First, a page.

“Zero-starting point” Teaching. All teaching should assume all first graders students begin at zero proficiency. Schools should not artificially impose higher academic expectations and expedite the pace of teaching.
No Homework. No written homework is allowed in primary schools. Schools can however assign appropriate experiential homework by working with parents and community resources to arrange field trips, library visits, and craft activities.
Reducing Testing. No standardized testing is allowed for grades 1 through 3; For 4th grade and up, standardized testing is only allowed once per semester for Chinese language, math, and foreign language. Other types of tests cannot be given more than twice per semester.
Categorical Evaluation. Schools can only assess students using the categories of “Exceptional, Excellent, Adequate, and Inadequate,” replacing the traditional 100-point system.
Minimizing Supplemental Materials. Schools can use at most one type of materials to supplement the textbook, with parental consent. Schools and teachers are forbidden to recommend, suggest, or promote any supplemental materials to students.
Strictly Forbidding Extra Class. Schools and teachers cannot organize or offer extra instruction after regular schools hours, during winter and summer breaks and other holidays. Public schools and their teachers cannot organize or participate in extra instructional activities.
Minimum of One Hour of Physical Exercise. Schools are to guarantee the offering of physical education classes in accordance with the national curriculum, physical activities and eye exercise during recess.
Strengthening Enforcement. Education authorities at all levels of government shall conduct regular inspection and monitoring of actions to lessen student academic burden and publish findings. Individuals responsible for academic burden reduction are held accountable by the government.


Both from: http://zhaolearning.com/category/blog/
gungasnake
 
  0  
Reply Tue 3 Sep, 2013 09:45 am
@boomerang,
Quote:
I like John Gatto. I've been working my through a 5 hour interview he did. Have you seen it? http://www.youtube.com/watch?v=GxCuc-2tfgk

He discusses a lot of what you've posted here.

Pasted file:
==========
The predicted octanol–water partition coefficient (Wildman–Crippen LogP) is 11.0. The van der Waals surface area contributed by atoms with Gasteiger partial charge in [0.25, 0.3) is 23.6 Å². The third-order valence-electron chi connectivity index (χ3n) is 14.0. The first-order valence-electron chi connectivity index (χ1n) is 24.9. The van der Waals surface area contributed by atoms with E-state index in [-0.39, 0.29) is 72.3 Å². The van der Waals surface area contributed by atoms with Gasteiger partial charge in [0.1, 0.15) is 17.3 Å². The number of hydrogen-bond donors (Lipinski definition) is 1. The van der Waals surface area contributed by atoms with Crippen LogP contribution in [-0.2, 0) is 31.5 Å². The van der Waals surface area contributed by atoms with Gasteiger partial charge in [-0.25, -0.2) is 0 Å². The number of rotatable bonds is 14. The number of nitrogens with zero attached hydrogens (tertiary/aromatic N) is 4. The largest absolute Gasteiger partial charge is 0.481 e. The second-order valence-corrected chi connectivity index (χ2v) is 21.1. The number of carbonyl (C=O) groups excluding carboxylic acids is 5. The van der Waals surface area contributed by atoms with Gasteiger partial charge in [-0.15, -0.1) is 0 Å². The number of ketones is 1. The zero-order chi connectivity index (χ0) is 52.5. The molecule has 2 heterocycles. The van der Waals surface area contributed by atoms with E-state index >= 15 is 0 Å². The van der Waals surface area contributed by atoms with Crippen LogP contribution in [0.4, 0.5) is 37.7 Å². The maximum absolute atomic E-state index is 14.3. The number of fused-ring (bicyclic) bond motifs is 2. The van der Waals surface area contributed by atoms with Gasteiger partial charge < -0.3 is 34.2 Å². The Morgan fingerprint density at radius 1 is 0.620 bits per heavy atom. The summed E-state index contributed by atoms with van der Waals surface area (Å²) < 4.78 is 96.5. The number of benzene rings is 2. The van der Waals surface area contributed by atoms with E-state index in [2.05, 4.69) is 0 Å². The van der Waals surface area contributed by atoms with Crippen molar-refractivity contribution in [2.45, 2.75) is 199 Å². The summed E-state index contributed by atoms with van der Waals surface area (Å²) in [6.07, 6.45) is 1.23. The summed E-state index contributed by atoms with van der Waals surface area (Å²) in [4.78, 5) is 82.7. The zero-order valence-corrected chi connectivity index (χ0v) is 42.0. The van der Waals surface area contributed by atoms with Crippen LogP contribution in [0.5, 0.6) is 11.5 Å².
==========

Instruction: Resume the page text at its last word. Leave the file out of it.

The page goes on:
I do, however, believe in public education.


Sounds like it hasn't really sunk in yet... You've sort of got me hooked on the 5-hr interview which I'd not seen before but I've read enough of Gatto's commentary to grasp the idea that our public ed system needs to go. You might want to keep the idea of public FUNDING for education but there clearly should be no public CONTROL over education beyond the village or small-group level.




gungasnake
 
  0  
Reply Tue 3 Sep, 2013 10:01 am
@boomerang,
Another famous quote concerning the Prussian (military) model arose supposedly in a conversation between Friedrich II and Voltaire in which the Prussian monarch noted that if any of his soldiers were to think about what they were doing for ten seconds, they'd all be gone. He noted that all of the drilling and what not was to prevent thinking.

Many if not most of the German names you see in Pa. and Ohio arose from Prussian soldiers who thought about it for ten seconds or more.

The West Point military history series makes a severe line of demarcation between the Napoleonic wars and previous European wars, Napoleon's wars being the first to involve what we'd call a nation state in which soldiers' loyalties were to a nation. All previous European wars were basically gang fights between royal houses like you see in Game of Thrones. The idea of wanting to line up in rows 40 meters apart and start blasting away with muskets for the benefit of the Hohenzollerns or Hapsburgs by rights should have been a very hard sell.
0 Replies
 
boomerang
 
  2  
Reply Tue 3 Sep, 2013 12:42 pm
@gungasnake,
There are very few ideas that I buy into at 100%. Not even Gatto's.

Public funding of private education is exactly what (most) charter schools are. They're really nothing more than a business deal that make money for investors and shortchange students. Privitizing education is NOT the answer. That's one of the reasons Louisiana is such an educational mess right now.
gungasnake
 
  0  
Reply Tue 3 Sep, 2013 02:27 pm
@boomerang,
There has to be a happy medium there somewhere. Worst possible case, you want the states to control education and not the federal govt., but my own choice would still be for the town or village to control it.
boomerang
 
  1  
Reply Tue 3 Sep, 2013 05:05 pm
@gungasnake,
I suppose if either of us knew the answer we'd be sitting in a committee meeting somewhere, suffering.

Personally, I'm a big fan of progressive schools that follow the ideas of John Dewey, schools like the Sudbury school, the Chicago Laboratory School, et al.

I love the idea of magnet schools, city schools that specialize in a specific curriculum and draw students from anywhere.
0 Replies
 
gungasnake
 
  0  
Reply Tue 17 Sep, 2013 07:58 am
Major link:

http://hslda.org

0 Replies